Monday, September 5, 2016

Theological Skepticism #4

A theist acquaintance of my just sent me a link to this video.

When I saw what it was about, I decided to pause it and respond to each of his points.  Then I decided to share those thoughts with you guys.

I agree moral good and evil really exist (objective morality), and it's not a substitute for "I like" and "I don't like."
Morally good decisions are ones that are in accordance with well-being, and morally bad decisions are ones that are not.

"Where do good and evil come from?"
Well-being and ill-being are a product of intelligence, which is a product of our evolution.  Not all beings evolved the ability to experience well-being.  Plants for example, don't experience anything, as far as we can tell.
The reason we are receptive to care about the well-being of others is also a product of evolution.  We evolved to be a social species, and caring about other's well-being is an important part of that.  Creatures that are not social don't seem to care about the well-being of anyone except for themselves, mating partners, and offspring, if that.

He argues that evolution can't be a moral standard because an ever changing model doesn't provide a standard.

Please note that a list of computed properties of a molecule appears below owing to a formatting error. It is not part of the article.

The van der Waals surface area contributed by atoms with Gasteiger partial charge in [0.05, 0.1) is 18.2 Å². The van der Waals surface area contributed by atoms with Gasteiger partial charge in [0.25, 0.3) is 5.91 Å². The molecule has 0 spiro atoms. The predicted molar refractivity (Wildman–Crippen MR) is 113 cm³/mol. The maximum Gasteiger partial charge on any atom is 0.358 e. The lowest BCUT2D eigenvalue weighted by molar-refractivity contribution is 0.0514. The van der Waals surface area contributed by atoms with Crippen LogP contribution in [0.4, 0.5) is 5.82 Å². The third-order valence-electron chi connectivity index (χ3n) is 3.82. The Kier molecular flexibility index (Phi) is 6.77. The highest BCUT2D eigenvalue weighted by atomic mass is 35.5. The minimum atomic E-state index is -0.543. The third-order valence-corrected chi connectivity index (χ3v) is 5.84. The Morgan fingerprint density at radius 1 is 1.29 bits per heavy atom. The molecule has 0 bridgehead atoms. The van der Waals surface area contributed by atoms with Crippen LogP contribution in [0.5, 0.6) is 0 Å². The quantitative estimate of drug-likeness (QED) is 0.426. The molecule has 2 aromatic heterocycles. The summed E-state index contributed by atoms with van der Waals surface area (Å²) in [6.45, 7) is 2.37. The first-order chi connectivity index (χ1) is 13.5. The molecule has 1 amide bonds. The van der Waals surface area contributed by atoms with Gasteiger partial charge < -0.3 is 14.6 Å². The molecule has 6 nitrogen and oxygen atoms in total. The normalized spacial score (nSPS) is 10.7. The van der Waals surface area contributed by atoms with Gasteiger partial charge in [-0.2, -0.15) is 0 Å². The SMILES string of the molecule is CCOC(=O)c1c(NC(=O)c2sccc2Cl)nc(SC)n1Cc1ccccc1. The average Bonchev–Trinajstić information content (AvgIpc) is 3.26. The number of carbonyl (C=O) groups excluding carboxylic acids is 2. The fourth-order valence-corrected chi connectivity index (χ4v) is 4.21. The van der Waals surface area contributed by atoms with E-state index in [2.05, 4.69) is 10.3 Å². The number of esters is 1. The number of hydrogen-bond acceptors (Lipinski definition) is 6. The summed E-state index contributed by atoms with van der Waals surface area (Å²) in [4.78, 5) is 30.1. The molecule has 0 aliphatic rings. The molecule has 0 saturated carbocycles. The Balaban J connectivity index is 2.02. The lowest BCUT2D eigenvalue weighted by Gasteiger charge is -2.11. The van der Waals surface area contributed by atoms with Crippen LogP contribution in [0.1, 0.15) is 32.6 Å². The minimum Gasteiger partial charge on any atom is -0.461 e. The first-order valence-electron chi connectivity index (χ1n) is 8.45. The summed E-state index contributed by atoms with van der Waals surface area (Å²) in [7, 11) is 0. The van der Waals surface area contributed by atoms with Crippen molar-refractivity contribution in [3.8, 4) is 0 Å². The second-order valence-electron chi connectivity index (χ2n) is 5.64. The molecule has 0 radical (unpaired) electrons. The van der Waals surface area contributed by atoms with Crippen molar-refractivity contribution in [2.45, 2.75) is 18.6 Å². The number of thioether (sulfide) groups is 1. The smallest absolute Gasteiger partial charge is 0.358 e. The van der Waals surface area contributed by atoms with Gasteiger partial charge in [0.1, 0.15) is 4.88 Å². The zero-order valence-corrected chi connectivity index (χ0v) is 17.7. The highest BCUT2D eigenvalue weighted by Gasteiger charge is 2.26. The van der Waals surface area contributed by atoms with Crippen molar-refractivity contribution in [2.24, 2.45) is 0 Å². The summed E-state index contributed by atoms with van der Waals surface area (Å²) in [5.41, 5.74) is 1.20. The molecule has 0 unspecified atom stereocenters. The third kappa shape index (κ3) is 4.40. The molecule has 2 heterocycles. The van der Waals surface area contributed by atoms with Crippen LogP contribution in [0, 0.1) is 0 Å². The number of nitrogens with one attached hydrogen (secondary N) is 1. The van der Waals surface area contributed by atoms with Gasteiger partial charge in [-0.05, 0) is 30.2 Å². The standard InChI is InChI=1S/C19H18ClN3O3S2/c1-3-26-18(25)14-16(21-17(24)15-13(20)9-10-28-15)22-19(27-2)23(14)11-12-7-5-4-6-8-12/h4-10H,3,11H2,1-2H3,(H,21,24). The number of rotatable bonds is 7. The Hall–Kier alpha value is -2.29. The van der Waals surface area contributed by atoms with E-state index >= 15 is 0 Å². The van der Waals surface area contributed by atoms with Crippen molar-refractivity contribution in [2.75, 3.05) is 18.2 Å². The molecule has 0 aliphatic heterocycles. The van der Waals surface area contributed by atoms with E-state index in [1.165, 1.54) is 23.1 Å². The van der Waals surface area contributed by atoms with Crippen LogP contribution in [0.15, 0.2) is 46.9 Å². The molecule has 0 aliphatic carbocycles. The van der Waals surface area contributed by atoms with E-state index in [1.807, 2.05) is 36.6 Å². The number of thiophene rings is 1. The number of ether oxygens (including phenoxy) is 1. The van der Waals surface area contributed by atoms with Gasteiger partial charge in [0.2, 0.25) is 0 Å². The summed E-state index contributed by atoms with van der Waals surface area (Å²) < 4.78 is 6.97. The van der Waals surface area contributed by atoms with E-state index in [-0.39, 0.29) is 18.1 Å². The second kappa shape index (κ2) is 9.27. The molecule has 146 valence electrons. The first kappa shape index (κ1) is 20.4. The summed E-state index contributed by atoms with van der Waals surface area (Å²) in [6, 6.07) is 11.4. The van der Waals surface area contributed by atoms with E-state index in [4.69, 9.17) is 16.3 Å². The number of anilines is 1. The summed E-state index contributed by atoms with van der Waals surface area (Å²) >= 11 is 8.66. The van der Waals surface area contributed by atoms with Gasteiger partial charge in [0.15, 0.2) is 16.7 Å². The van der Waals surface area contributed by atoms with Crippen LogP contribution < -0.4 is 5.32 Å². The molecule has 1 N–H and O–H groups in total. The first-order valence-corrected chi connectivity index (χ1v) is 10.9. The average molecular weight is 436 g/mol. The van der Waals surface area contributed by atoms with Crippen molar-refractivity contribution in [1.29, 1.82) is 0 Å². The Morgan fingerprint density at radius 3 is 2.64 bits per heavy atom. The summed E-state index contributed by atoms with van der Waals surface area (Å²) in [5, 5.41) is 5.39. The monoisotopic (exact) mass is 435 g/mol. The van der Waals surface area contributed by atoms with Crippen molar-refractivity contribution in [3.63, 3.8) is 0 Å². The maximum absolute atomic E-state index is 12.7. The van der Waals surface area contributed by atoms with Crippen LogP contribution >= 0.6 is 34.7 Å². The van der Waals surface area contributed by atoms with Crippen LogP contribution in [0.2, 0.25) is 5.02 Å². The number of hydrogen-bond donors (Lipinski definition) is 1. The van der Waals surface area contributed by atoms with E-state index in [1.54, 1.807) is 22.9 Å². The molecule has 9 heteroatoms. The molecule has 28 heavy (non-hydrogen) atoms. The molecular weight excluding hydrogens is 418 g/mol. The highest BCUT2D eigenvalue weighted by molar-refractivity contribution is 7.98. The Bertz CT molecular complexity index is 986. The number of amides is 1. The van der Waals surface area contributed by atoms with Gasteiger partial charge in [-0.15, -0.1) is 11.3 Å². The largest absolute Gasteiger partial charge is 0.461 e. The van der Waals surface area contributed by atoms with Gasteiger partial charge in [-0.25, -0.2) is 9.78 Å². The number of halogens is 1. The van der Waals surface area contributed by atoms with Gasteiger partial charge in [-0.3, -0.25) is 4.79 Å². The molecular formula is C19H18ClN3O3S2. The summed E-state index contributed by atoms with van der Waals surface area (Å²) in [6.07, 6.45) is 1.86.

We didn't evolve morality.  We evolved the ability understand morality, and a drive to be moral.

I agree with him that reasoning is used to understand morality, but is not the source of morality.
Unlike him, I don't think it's common for criminals to plan murders without knowing it's immoral, and completely disagree that risking your own life to save another is an unreasonable thing to do.

I agree that conscience is not the source of morality.  Conscience is what we call our drive to be moral.
He's correct that some people don't seem to have this, just as some people are born missing a limb.

Human Nature
I agree with him that our nature is not the source of morality.
Our nature is to have many drives, and one of them is to be moral.
He says we wouldn't want to live in a world where human nature is given free reign, as though we don't already live in that world.  All of our thoughts and desires are a result of our nature, and all of our actions are a result of those thoughts and desires.

Utilitarianism is a specific moral philosophy.  He does not subscribe to this philosophy, and neither do I, so not much to say about that.

He says that because morality does not exist physically it's cause must be something that exists apart from the physical world.
I agree that morality is not physical.  It is conceptual, like mathematics; and like mathematics, it describes the physical world.

He then goes on to say that if morality is not physical, it is beyond nature, and proves the supernatural.
That's pretty dumb.
The only way this makes any sense is if he's defining nature as the physical world, and anything conceptual as supernatural.  That is not what those words mean to anyone I know.

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